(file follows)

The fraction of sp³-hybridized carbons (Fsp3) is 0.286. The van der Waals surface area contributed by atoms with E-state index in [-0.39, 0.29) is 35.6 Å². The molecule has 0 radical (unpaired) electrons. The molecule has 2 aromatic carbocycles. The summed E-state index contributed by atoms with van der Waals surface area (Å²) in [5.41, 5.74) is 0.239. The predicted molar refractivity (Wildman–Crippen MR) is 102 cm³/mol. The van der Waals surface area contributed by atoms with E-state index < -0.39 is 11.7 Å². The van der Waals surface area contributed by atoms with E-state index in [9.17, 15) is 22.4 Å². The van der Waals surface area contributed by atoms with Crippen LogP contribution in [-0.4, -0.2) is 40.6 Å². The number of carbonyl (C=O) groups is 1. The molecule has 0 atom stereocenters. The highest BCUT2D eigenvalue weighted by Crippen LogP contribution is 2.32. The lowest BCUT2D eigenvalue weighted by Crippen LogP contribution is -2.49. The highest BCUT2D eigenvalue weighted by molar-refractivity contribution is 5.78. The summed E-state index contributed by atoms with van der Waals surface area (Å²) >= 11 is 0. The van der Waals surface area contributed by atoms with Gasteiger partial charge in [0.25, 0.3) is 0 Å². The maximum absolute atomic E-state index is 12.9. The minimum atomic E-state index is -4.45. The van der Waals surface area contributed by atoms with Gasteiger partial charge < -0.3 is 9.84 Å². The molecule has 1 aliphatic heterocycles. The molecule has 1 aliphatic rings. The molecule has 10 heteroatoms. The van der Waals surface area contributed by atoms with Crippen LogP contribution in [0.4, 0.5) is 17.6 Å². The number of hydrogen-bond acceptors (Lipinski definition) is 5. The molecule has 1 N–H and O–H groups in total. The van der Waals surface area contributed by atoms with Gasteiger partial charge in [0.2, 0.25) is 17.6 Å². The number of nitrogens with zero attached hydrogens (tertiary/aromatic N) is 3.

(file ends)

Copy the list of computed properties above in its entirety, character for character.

The fraction of sp³-hybridized carbons (Fsp3) is 0.286. The van der Waals surface area contributed by atoms with E-state index in [-0.39, 0.29) is 35.6 Å². The molecule has 0 radical (unpaired) electrons. The molecule has 2 aromatic carbocycles. The summed E-state index contributed by atoms with van der Waals surface area (Å²) in [5.41, 5.74) is 0.239. The predicted molar refractivity (Wildman–Crippen MR) is 102 cm³/mol. The van der Waals surface area contributed by atoms with E-state index < -0.39 is 11.7 Å². The van der Waals surface area contributed by atoms with E-state index in [9.17, 15) is 22.4 Å². The van der Waals surface area contributed by atoms with Crippen LogP contribution in [-0.4, -0.2) is 40.6 Å². The number of carbonyl (C=O) groups is 1. The molecule has 0 atom stereocenters. The highest BCUT2D eigenvalue weighted by Crippen LogP contribution is 2.32. The lowest BCUT2D eigenvalue weighted by Crippen LogP contribution is -2.49. The highest BCUT2D eigenvalue weighted by molar-refractivity contribution is 5.78. The summed E-state index contributed by atoms with van der Waals surface area (Å²) >= 11 is 0. The van der Waals surface area contributed by atoms with Gasteiger partial charge in [0.25, 0.3) is 0 Å². The maximum absolute atomic E-state index is 12.9. The minimum atomic E-state index is -4.45. The van der Waals surface area contributed by atoms with Gasteiger partial charge < -0.3 is 9.84 Å². The molecule has 1 aliphatic heterocycles. The molecule has 1 aliphatic rings. The molecule has 10 heteroatoms. The van der Waals surface area contributed by atoms with Crippen LogP contribution in [0.4, 0.5) is 17.6 Å². The number of hydrogen-bond acceptors (Lipinski definition) is 5. The molecule has 1 N–H and O–H groups in total. The van der Waals surface area contributed by atoms with Gasteiger partial charge in [0.2, 0.25) is 17.6 Å². The number of nitrogens with zero attached hydrogens (tertiary/aromatic N) is 3.